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Zawahiri read alone on balcony, a pattern-of-life intelligence CIA used to kill him: Report
Zawahiri, who played a key role in the 9/11 attacks and later formed Al-Qaeda's regional affiliate in the Indian subcontinent, was killed in a US drone strike on Saturday evening
Al-Qaeda leader Ayman al-Zawahiri liked to read alone on the balcony of his Kabul safe house early in the morning, a "pattern-of-life intelligence" that eventually gave American intelligence agencies the chance to carry out a precision strike that killed one of the world's most wanted terrorists, a report said.
Zawahiri, who played a key role in the 9/11 attacks and later formed Al-Qaeda's regional affiliate in the Indian subcontinent, was killed in a US drone strike on Saturday evening.
"Intelligence officers made a crucial discovery this spring after tracking Ayman al-Zawahri, the leader of Al Qaeda, to Kabul, Afghanistan: He liked to read alone on the balcony of his safe house early in the morning," The New York Times (NYT) said in a report titled 'How the CIA Tracked the Leader of Al Qaeda'.
The report said that analysts search for "pattern-of-life intelligence", which means any habit the CIA can exploit to hunt down and target terrorists. "In al-Zawahri's case, his long balcony visits gave the agency an opportunity for a clear missile shot that could avoid collateral damage," it said.
Once intelligence agencies confirmed the location of Zawahiri's safe house, "the CIA followed the playbook it wrote during the hunt for (Osama) Bin Laden. The agency built a model of the site and sought to learn everything about it."
"Analysts eventually identified a figure who lingered on the balcony reading, but never left the house, as al-Zawahiri," the NYT report said.
On July 25, Biden authorised the CIA to conduct the airstrike "when the opportunity presented itself".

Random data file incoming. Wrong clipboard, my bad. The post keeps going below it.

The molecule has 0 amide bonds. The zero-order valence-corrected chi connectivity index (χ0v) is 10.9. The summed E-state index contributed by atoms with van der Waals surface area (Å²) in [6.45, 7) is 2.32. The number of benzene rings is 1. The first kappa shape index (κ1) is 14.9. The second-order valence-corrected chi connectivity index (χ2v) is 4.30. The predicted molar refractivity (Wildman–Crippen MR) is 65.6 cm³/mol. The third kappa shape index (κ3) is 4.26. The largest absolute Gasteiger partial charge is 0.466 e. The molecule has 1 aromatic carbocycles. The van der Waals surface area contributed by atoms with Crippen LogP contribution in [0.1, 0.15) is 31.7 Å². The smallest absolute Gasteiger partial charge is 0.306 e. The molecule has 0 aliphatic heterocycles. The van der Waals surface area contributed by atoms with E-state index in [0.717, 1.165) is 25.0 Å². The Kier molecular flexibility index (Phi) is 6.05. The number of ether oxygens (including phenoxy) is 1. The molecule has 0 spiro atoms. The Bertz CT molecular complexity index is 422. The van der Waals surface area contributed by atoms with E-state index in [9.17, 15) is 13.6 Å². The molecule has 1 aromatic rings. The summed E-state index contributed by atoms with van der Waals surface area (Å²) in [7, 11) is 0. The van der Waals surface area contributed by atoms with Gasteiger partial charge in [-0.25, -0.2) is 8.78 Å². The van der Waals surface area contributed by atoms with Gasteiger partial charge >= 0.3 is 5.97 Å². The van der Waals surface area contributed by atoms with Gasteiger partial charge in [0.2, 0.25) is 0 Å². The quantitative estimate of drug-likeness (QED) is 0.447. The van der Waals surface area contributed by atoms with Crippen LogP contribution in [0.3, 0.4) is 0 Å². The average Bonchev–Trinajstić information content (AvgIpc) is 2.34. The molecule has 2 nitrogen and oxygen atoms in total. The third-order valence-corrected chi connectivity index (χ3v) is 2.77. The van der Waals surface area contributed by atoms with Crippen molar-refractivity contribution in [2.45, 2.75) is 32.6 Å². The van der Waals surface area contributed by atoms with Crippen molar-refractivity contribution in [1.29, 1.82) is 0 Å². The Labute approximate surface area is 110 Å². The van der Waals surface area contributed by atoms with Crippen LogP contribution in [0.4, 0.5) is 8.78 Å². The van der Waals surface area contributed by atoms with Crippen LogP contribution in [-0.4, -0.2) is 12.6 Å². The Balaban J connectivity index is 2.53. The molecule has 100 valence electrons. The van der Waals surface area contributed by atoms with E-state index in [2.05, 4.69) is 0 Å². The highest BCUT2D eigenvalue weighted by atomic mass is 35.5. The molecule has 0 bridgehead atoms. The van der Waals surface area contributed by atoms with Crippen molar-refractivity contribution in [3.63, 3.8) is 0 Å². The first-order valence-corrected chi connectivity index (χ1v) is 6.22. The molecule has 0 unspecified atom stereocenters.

"Sunday morning in Kabul, it did. A drone flown by the CIA found al-Zawahri on his balcony. The agency operatives fired the missile, ending a more than two-decade-long hunt," the report said.
US President Joe Biden announced on Monday that Zawahiri, who took over the reins of Al-Qaeda after the killing of Osama bin Laden 11 years ago, was killed in an American drone strike.
Biden said "justice has been delivered and this terrorist leader is no more."
The NYT report said that on April 1, top intelligence officials briefed national security officials at the White House about the safe house and how they had tracked Zawahiri.
A "key insight" that had emerged about Zawahiri's pattern of life was that "he was never seen leaving the house and only seemed to get fresh air by standing on a balcony on an upper floor. He remained on the balcony for extended periods, which gave the CIA a good chance to target him."
The Al-Qaeda leader was killed by a Hellfire missile, which is "designed to kill a single person."
Biden was briefed by CIA director William Burns and other intelligence officials on July 1 and he was shown a model of the safe house, the report said.
Biden "asked about the possibility of collateral damage, prodding" Burns to take him "through the steps of how officers had found al-Zawahri and confirmed his information, and their plans to kill him."
During June and July, discussions focussed on intelligence and examining the potential ramifications of the strike.
The report added that the "safe house" where Zawahiri stayed was owned by "an aide to senior officials in the Haqqani network" in an area in the Afghan capital controlled by the terror group.
"Senior Taliban leaders occasionally met at the house, but American officials do not know how many knew that the Haqqanis were hiding al-Zawahri. If some senior Taliban officials did not know that the Haqqanis had allowed al-Zawahri to return, his killing could drive a wedge between the groups," the report said citing independent analysts.
It added that Zawahiri's ties to leaders of the Haqqani network "led US intelligence officials to the safe house" where he was hiding.
For many years, it was believed that Zawahiri was hiding in the border area of Pakistan and it remains unclear why he returned to Afghanistan, the report said. Following the withdrawal of US troops from Afghanistan, it is believed that Zawahiri's family returned to a safe house in Kabul.
The NYT report said that while his family tried to ensure they were not being watched and keep Zawahiri's location secret, "intelligence agencies soon learned he too had returned to Afghanistan.
"There was a renewed effort to figure out where he was," the report quoted former CIA officer Mick Mulroy as saying. "The one good thing that might have come out of withdrawing from Afghanistan is that certain high-level terrorist figures would then think it is safe for them to be there."